Podcast star Joe Rogan amid backlash to anti-vaccination remarks: ‘I’m not a doctor, I’m a f—ing moron’
‘I’m not a doctor, I’m a f—ing moron.’
That’s what Joe Rogan said on his massively popular Spotify podcast on Thursday, reacting to backlash after comments he made last week suggesting that young, healthy people don’t need to get the COVID-19 vaccine.
“The Joe Rogan Experience” podcast is heard by tens of millions of listeners — many of them young, healthy people — and health professionals had called his comments reckless and missing the crucial point that getting vaccinated helps protect others from getting infected, not just the individual.
In his podcast Thursday, Rogan attempted to clarify his comments, and admitted he’s not qualified to be giving medial advice: “I’m not a respected source of information, even for me. … But I at least try to be honest about what I’m saying.”
“I’m not an anti-vax person,” he said. “I said I believe they’re safe, and I encourage many people to take them. My parents were vaccinated. I just said that if you’re a young, healthy person that you don’t need it.”
“Their argument was, you need it for other people … but that’s a different argument. That’s a different conversation.”
Many experts would argue that point.
“You’re talking about yourself in a vacuum,” Dr. Anthony Fauci, President Joe Biden’s top pandemic adviser, said during an interview with NBC’s “Today” show on Wednesday, addressing Rogan’s comments. “You’re worried about yourself getting infected and the likelihood that you’re not going to get any symptoms.”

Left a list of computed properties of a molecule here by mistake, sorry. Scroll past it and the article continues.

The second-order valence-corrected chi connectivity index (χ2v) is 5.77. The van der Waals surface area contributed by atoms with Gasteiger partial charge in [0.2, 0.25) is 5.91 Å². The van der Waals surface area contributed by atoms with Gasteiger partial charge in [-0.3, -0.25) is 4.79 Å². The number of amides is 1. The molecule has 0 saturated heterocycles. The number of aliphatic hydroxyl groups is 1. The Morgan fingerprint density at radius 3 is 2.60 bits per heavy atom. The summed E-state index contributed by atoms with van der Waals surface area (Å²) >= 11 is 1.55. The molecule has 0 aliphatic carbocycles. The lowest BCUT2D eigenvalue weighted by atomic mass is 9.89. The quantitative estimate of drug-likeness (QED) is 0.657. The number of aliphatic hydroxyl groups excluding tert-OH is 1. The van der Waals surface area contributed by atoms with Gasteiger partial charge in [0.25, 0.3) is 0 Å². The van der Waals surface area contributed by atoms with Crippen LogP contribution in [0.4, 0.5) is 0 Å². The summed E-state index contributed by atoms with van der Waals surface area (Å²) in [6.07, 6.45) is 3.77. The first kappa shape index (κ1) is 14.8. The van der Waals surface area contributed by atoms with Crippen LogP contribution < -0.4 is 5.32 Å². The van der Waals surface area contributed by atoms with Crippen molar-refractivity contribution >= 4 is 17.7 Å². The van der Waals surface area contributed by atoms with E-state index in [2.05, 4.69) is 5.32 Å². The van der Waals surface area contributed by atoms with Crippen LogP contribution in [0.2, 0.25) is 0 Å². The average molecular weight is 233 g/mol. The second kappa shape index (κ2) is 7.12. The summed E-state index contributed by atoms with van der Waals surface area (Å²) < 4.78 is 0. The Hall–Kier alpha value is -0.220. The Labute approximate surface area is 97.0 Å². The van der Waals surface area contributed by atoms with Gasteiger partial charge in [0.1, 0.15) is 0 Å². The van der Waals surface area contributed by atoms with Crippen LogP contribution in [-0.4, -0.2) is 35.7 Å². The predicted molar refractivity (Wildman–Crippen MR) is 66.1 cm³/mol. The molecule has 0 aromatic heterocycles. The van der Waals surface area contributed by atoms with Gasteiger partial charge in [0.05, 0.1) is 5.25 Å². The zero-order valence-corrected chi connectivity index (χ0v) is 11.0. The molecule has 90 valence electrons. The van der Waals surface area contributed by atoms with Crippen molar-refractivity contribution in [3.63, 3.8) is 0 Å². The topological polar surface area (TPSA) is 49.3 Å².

However, “even if you don’t have any symptoms, you’re propagating the outbreak because it is likely that you, even if you have no symptoms, that you may inadvertently and innocently then infect someone else who might infect someone who really could have a problem with a severe outcome,” Fauci said.
Rogan added that he had been scheduled to get the Johnson & Johnson
COVID-19 vaccine before it was paused because of rarely occurring blood clots in several women who had received it. Federal regulators allowed the J&J shots to resume last week.
Spotify, which gave Rogan a more–than–$100 million deal last year, had been pressured to take down the episode, but did not. Spotify previously did remove about 40 episodes of Rogan’s show that included misinformation and conspiracy theories.
are down 16% in 2021, after plunging Wednesday following earnings that indicated user growth was slowing.